if my opinion counts fo anything - i think you both have good points. I dont think people should NOT go somewhere on the planet that belongs as much to us as it does any other living creature, but people MUST respect the local environement whether it be people and culture, wildlife or eco-systems etc The worst bit is bound to be the travel costs on the environment and the supporting of organisations that do not respect the above (i.e. the organisaton that kill polar bears)- that would probably extend to the companies that run the surivial courses and supply expeditions with "defense" fire-arms.


Getting back on topic for the vegan food thing - well I would be highly surprised if there were many vegan options available. I would take large supply of calorie-dense foods and when I went into food places ask for simple things like potatoes and vegetables. It creates a little fuss but its up to us to be strong in the face of mainstream vegan-ignorance. If you stay anywhere for long - consult the chef and ask for his help. Scout the local shops of which there are bound to be some - for a supplu of nuts and seeds. Take plenty of rebars and maybe consider some protein powder.
User avatar
Fruitbat
Active Member
 
Posts: 8638
Joined: Wed Apr 21, 2004 8:24 am
Location: Mid-Wales (UK)

Postby Gelert » Thu Sep 01, 2005 9:19 am

No hard feelings whatsoever :)

You are right - people tend not to calculate this in to the situation, just as people forget about many other sources of harm to Nature.

I spent most of last night awake assessing and reassessing what I would do. I value non-human animal life as much as human animal life. But do I value my own life more? - enough to feel I could respond in the same way to an attack from an animal as one from a human?
User avatar
Gelert
Active Member
 
Posts: 6931
Joined: Sat Aug 20, 2005 10:19 pm

Postby Tarz » Thu Sep 01, 2005 9:50 am

I haven't read the replies yet, but I very much doubt it :wink:
Tarz
Active Member
 
Posts: 1294
Joined: Mon Mar 07, 2005 1:58 pm

Postby JP » Thu Sep 01, 2005 9:54 am

i actually was going to get on a high horse about the polution to get there and the potential impact of your stay - but as you stated, the visit would aid you in your potentially very beneficial work in the future, so it is a balancing act. For sure i would rather have peeps like you going there, than just some dude looking for kicks :D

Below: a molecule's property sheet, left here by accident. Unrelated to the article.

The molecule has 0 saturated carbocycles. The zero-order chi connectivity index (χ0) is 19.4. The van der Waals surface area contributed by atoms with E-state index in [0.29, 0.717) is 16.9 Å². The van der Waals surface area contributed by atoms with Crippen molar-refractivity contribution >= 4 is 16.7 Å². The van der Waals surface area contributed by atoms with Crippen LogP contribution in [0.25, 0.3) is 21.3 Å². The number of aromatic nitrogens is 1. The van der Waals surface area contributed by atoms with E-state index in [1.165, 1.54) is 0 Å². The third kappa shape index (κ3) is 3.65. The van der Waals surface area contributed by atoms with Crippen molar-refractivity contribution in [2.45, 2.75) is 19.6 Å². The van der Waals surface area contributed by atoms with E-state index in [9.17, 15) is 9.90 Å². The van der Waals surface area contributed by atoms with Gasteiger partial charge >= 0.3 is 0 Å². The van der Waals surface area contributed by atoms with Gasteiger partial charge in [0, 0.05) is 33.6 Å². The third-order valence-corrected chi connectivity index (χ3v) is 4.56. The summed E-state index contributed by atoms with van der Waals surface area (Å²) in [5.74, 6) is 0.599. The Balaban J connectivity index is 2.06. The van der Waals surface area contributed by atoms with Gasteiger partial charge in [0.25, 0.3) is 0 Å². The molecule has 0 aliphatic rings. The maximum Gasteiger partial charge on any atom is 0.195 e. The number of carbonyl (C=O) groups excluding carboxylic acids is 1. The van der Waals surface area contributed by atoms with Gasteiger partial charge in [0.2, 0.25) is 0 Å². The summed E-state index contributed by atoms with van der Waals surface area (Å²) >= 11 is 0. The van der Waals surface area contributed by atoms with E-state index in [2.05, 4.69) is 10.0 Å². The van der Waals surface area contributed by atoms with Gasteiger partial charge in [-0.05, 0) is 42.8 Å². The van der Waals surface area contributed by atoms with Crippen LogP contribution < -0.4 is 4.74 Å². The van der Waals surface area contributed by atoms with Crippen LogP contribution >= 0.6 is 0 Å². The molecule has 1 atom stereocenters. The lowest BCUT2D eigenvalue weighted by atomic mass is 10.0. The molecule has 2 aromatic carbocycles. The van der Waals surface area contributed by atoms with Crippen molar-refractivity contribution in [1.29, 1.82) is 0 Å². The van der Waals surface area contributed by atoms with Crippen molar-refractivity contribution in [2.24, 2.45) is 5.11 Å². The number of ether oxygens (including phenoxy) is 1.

How long is the stay? if it is not months, then perhaps you could indeed pack your own food for the sources that you will lack there. I presume they will have the basic foodstuffs there, but then will add animal products, at which point you could add your things. Dried and tightly packed things such as lentils, tvp, quinoa (!) wont take much space anyway.
User avatar
JP
Site Admin
 
Posts: 19190
Joined: Sat Jan 03, 2004 4:14 pm
Location: Berlin, Germany

Postby Fruitbat » Thu Sep 01, 2005 10:12 am

espcially quinoa flakes - almost ready instantly!
User avatar
Fruitbat
Active Member
 
Posts: 8638
Joined: Wed Apr 21, 2004 8:24 am
Location: Mid-Wales (UK)

Postby Gelert » Thu Sep 01, 2005 6:45 pm

Yup carrying my own food is a possibility I'd mulled over - and might actually be cheaper than a local omni diet :D

Unfortunately I'd be there for five weeks and although I'd not be sledging (at least not throughout) I'd need 4-5000 cal per day - 175,000 calories in total. Of course I can bulk up before going and supplement with locally available vegan food (and even moss :cry: ) but I have an occasional bad back and the days of hauling half of my body weight in a bergen are well and truly over.

I am warming to the idea as I sense a challenge in it though, and it would be an interesting experiment / trial run in itself.
User avatar
Gelert
Active Member
 
Posts: 6931
Joined: Sat Aug 20, 2005 10:19 pm

Postby fredrikw » Thu Sep 01, 2005 7:27 pm

if your staying for five weeks and occasionally come to Longyearbyen perhaps you can have someone send you dried food regularly so you don't have to carry it all with you when you go. I bet Fruity will be happy sending you Quinoa :D
--- non-racers. the emptiness of those lives shocks me ---
User avatar
fredrikw
Site Admin
 
Posts: 10719
Joined: Sun Feb 01, 2004 12:46 pm
Location: Stockholm, Sweden

Next

Return to Travel, Locations and Reviews

Who is online

Users browsing this forum: No registered users and 1 guest

cron